I got into my lane with 3 other swimmers and was to go on the second ‘GO’. I’d put on my ‘estimated 400m swim time’ 8m.30s and thought I could probably do faster so my initial worry was how to overtake the first swimmer if I needed too. The rule is tap their feet and they have to let you pass at the end of the lane.

Off I went and caught her within the first length, tap then pass. This seemed to work but I felt I may be annoying them by the time I’d tapped the other 3 so I just took to over taking on the length. What was great is the TVT marshals told you when you’d done 8 lengths, 14 lengths and when you had finished. 16 lengths done and time to exit the pool.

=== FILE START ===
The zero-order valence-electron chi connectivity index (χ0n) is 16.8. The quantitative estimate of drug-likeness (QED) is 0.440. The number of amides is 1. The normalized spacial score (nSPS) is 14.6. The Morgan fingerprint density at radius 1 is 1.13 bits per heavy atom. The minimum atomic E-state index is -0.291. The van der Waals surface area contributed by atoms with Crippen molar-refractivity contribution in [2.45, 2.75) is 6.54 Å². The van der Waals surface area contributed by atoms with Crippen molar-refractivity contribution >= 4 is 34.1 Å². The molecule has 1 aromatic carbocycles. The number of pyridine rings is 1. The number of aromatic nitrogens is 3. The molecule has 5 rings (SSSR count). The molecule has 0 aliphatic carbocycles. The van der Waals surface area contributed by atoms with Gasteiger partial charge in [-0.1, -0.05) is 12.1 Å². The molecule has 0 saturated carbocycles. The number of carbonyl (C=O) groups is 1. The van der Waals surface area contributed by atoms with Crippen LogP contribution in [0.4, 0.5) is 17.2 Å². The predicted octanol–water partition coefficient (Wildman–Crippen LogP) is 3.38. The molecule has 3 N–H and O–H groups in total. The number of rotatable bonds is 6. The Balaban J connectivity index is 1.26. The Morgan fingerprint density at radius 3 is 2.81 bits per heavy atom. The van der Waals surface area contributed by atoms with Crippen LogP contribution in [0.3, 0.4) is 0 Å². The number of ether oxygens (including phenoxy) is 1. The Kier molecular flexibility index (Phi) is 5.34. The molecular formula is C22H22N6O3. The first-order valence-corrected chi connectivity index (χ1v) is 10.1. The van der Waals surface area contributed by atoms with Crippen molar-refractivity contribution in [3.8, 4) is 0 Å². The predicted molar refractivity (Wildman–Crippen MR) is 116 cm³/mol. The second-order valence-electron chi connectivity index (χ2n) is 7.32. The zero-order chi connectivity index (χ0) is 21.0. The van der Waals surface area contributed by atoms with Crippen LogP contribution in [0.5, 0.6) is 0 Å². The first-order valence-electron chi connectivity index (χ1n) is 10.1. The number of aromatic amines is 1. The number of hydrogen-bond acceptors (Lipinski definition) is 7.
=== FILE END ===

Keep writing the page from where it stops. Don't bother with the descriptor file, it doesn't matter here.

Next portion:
Out of the pool, up some stairs then up a hill with loads of people cheering me on to the ‘transition zone’. As I was running up the hill I saw Kirsty and Sam…perfect motivation as everything I do is for these two. A quick high-five with Sam and then to find my bike. I had no problem as I’d tried it a couple of times but with your heart beating I was slightly worried I’d be the idiot not being able to find it. Goggles down, bike shoes on, sunglasses on, race belt on, helmet on and buckled before touching my bike. Next came my first mistake. I’d racked my bike up but not practised taking it off. On taking the seat off the rack I couldn’t move it. After a few ‘pulls’ I realised that my seat was too high to go under post…quickly I put it at an angle and I got it out. I followed the signs to ‘bike out’ and made my way up the stairs past Kirsty and Sam again and to the mount line and off up the hill to the cycle route.